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Short Cut to Remote Gaming Forum (29 Aug 2020)
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Wizard Kings any good?
Unfortunately I've never played. Any opinions? Also the differences between the 1st and 2nd editions is kinda weird. I liked that you could get full armies in 1st edition, but I like that 2nd edition comes with little starter versions of all the armies.
I'm a big fan of turn based strategy video games like Fire Emblem, Advance Wars, Heroes of Might and Magic, and the excellent PC freebie Battle for Westnoth.
So what do you think, would I like Wizard Kings?
I didn't like the movement rules due to the scattering and reforming, because each hex side only allows so many units to pass. I hated that you could attack a hex and discover it contained a castle; rather than being surprised I thought the attackers would notice it, before it was too late! Oh, and a minor niggle is that it's a bit fiddly when you have the maximum number of units in a hex.
On the plus side, buying the armies and the reinforcements was good. Also the balance of units was a nice mixture.
This is probably the best one if you are looking for a fantasy theme with a lot of flexibility as to # of players and time investment.
My biggest gripe was that the scenarios sucked and it needed some house rules... what exactly we disagreed on. Honestly, if you have the money to put in to get a lot of the expansion blocks, and the time to put in creating your own scenarios and house ruling it a bit, its a great game.
For a once in a while pull it out type of game, there are better options.
As for the 2nd edition I can't say. It sounds like the core mechanics of the game is unchanged but the way you purchase armies is a lot different. I do believe the 1st edition armies and components are compatible with 2nd edition.
I would probably just be playing 2-player, and I'm not sure I'd really invest a whole lot in the expansion armies. But I like that we could switch around between the 7 armies every time we play.
I do like the fantasy theme. I like the sound of the fog of war mechanic, and that you can buy new units every turn. And although I don't plan on really buying expansion packs, it's nice to know they are there.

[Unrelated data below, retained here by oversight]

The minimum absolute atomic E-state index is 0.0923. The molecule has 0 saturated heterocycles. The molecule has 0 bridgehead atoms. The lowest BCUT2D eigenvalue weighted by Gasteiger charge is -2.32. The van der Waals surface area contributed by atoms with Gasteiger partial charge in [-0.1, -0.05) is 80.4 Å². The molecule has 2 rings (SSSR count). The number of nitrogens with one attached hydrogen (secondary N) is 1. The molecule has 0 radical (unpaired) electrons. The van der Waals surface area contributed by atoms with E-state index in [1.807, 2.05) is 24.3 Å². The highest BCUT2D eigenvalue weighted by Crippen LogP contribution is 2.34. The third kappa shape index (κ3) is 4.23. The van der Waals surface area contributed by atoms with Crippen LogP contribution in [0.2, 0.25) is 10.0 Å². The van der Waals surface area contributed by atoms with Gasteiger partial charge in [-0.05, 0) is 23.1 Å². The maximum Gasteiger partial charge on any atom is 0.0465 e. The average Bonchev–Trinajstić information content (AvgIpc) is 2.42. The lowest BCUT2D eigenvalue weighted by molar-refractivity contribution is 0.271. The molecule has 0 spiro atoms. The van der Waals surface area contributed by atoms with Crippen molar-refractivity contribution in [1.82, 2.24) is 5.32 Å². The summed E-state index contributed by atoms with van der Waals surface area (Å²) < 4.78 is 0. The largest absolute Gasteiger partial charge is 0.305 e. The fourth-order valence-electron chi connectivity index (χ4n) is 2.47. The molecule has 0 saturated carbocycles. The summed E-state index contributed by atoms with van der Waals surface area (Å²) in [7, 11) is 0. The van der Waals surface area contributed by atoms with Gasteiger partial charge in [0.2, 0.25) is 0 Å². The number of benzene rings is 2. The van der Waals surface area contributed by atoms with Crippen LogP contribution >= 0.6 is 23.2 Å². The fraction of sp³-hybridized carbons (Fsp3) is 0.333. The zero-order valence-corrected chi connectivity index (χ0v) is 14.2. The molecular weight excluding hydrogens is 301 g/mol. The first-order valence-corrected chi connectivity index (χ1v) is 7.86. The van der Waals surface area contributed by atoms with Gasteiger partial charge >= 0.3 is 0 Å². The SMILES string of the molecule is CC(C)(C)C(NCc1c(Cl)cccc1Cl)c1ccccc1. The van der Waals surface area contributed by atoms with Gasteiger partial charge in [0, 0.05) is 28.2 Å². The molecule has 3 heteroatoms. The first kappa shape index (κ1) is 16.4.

I hear lots of people post scenarios online. Who knows how good they are though. Any other suggestions then?
Edit: What about Titan? How does Titan compare? Is it good 2-player?
Titan has two parts: an abstracted roll and move "masterboard" that you use to recruit various fantasy/mythological creatures into your armies, and a very much hex and counter wargame you play with the armies when two of them collide. Its a unique game with an incredible amount of depth and replayability. A two player game of Titan could take anywhere from 30 minutes to 3 hours for inexperienced players. Average would be 2 hours IMO. Add more players and the game gets longer as you go, but since there is player elimination the weak are culled from the game.
The combat has been criticized as trench warfare - i.e. armies assemble at the front and not much goes on for a while - and I would have agreed with that criticism during my first game or two. But eventually I learned you can hit fast with a surprise concentration of strong units, or cast the right spell at the right time, or sneak a flying unit past the front and grab a city. You know, stir things up a bit. With a low victory theshold, these captures need to be responded to quickly. Fun.
The armies are a bit generic and bland compared to say Warhammer, but that doesn't bother me. Before I ever played I looked at the army stats cards and they seemed too balanced, i.e. one army's ranged unit is similar to most of the others, except they prefer one terrain over another. This is true, but there are subtle differences. For instance once you play as the Undead you'll quickly learn how shitty zombies are, even compared to the other armies' grunts. But they're so damn cheap, you can crank out a few per turn for use as fodder. However, mainly it's the wizards that make each army unique, since they each have a unique set of spells.
The castles being hidden is silly I guess, but you tend to remember where they are once you've discovered them - they don't move after all. You could always play with them facing up if it bothers you. You can easily tweak rules in this kind of game - it's not a Euro after all.